It all started innocuously enough:
To ask the Minister for the Cabinet Office
(1) what discussions the UK Statistics Authority have had with representatives of the BBC on the issue of Homes and Communities Agency statistics during 2011;
(2) what media briefings the UK Statistics Authority gave to the BBC on the issue of Homes and Communities Agency statistics.
What an odd - and Boring - question, I thought. Wonder what it's all about. It struck me that Boris Johnson recently called Sir Michael Scholar, the head of the UKSA, 'a Labour stooge' for ticking the government off for using dubious and unverified statistics. With this in mind, and knowing the Tories' hatred for the BBC, I suspect that Uppal is suffering a persecution complex at the hands of proper mathematics and what Tory MPs used to call the Bolshevik Broadcasting Corporation in the 1980s.
So - and this is where it gets really Boring, I looked up the story and the correspondence between Sir Michael and the HCA. It turns out that the statistics for building affordable homes (the HCA's job) are a) awful and b) thoroughly massaged by the HCA to make themselves look better in press releases. The BBC established that the total number of houses built came to 454. In the whole country. Then Mark Easton started to look into the HCA's communications strategy and smelled several rats around the use and strategic release of statistics.
Enter Sir Michael Scholar, whose entire job it is to ensure that whenever the government quotes figures, those statistics are reliable and mathematically significant - no touching up for PR and political purposes. Thankfully, the Statistics Agency post all their correspondence on the internet. No doubt much to Paul Uppal's conspiracy-minded disappointment, there's no documentation linking him to a BBC plot against the government - but there is a chillingly polite letter from Scholar to the Housing Minister Grant Shapps demanding to know why Housing and Communities Agency statistics aren't sufficiently rigorous ('National Statistics') and when he might expect them to be so. This, you should understand, is the Civil Service equivalent of taking Shapps down a dark alley and administering several sharp blows to tender parts of his anatomy, before delivering a warning about future conduct.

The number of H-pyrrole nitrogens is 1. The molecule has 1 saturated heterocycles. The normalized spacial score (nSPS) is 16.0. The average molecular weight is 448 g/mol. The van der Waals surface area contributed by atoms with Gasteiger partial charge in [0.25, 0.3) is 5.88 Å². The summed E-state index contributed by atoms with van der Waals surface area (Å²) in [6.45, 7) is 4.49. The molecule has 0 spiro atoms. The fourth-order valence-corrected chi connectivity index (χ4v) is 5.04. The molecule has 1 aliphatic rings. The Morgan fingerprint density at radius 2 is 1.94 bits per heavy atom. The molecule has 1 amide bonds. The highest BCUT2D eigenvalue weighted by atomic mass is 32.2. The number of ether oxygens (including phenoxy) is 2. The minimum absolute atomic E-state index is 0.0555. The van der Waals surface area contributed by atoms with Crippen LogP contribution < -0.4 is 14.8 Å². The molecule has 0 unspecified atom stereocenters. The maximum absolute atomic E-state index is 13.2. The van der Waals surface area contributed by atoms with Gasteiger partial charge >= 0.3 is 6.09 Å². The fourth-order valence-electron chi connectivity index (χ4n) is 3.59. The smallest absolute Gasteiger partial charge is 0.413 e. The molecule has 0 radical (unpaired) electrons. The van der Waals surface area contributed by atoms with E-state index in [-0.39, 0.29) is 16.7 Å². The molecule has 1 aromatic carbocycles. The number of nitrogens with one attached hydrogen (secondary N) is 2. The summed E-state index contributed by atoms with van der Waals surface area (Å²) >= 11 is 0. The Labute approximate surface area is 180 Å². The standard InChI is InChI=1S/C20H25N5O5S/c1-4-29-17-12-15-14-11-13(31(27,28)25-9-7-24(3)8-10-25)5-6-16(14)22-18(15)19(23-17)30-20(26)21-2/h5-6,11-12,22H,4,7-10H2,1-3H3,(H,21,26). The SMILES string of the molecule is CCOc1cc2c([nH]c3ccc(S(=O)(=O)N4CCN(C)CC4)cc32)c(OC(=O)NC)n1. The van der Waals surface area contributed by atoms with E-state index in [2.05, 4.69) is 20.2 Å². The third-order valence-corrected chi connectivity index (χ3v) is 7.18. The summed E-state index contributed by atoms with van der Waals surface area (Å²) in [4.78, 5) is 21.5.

According to the Cabinet Office,
The UK Statistics Authority received one telephone enquiry from a representative of the BBC asking for an Authority view on the release of statistics produced by the Homes and Communities Agency on
22 November 2011. The Authority responded by confirming that it would wish to review any particular statistical issues or concerns that were raised before commenting further.
…the Minister, as the appropriate authority, is required to provide the Statistics Authority with a statement as to whether he intends to make a request for such an assessment. No reply has yet been received.
So despite Uppal's tedious whinging, he's actually exposed a plot to discredit an independent and impartial government agency, attacked the BBC and revealed himself - yet again - as a small, mean, partisan and untrustworthy individual happy to perform his duty as part of a propaganda machine. Far from the BBC persecuting the government, Grant Shapps is refusing to commit himself to making sure that the statistics he's been using in press releases and interviews will ever be accurate or impartial.
A good morning's work.